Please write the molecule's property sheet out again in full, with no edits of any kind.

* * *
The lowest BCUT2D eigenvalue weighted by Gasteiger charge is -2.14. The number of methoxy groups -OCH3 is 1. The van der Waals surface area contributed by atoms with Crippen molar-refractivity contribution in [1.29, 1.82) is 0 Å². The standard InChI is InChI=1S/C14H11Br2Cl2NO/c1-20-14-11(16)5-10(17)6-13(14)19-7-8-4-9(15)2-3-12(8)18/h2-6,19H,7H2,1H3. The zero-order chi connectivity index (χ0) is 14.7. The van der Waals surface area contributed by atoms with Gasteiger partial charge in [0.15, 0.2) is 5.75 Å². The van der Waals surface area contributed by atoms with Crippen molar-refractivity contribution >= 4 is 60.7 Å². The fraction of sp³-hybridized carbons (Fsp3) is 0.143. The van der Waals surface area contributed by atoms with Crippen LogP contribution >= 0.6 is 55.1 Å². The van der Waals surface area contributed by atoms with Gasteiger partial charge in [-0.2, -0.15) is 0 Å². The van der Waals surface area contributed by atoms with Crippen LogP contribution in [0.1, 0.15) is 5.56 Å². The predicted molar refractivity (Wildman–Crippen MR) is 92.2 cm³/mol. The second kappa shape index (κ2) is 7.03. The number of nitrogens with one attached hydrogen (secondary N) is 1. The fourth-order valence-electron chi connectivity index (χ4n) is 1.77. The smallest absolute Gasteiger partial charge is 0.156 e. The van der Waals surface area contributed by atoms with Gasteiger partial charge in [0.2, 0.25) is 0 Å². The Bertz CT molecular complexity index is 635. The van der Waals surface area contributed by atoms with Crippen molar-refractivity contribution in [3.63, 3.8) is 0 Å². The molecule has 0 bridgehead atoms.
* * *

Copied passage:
The lowest BCUT2D eigenvalue weighted by Gasteiger charge is -2.14. The number of methoxy groups -OCH3 is 1. The van der Waals surface area contributed by atoms with Crippen molar-refractivity contribution in [1.29, 1.82) is 0 Å². The standard InChI is InChI=1S/C14H11Br2Cl2NO/c1-20-14-11(16)5-10(17)6-13(14)19-7-8-4-9(15)2-3-12(8)18/h2-6,19H,7H2,1H3. The zero-order chi connectivity index (χ0) is 14.7. The van der Waals surface area contributed by atoms with Gasteiger partial charge in [0.15, 0.2) is 5.75 Å². The van der Waals surface area contributed by atoms with Crippen molar-refractivity contribution >= 4 is 60.7 Å². The fraction of sp³-hybridized carbons (Fsp3) is 0.143. The van der Waals surface area contributed by atoms with Crippen LogP contribution >= 0.6 is 55.1 Å². The van der Waals surface area contributed by atoms with Gasteiger partial charge in [-0.2, -0.15) is 0 Å². The van der Waals surface area contributed by atoms with Crippen LogP contribution in [0.1, 0.15) is 5.56 Å². The predicted molar refractivity (Wildman–Crippen MR) is 92.2 cm³/mol. The second kappa shape index (κ2) is 7.03. The number of nitrogens with one attached hydrogen (secondary N) is 1. The fourth-order valence-electron chi connectivity index (χ4n) is 1.77. The smallest absolute Gasteiger partial charge is 0.156 e. The van der Waals surface area contributed by atoms with Gasteiger partial charge in [0.2, 0.25) is 0 Å². The Bertz CT molecular complexity index is 635. The van der Waals surface area contributed by atoms with Crippen molar-refractivity contribution in [3.63, 3.8) is 0 Å². The molecule has 0 bridgehead atoms.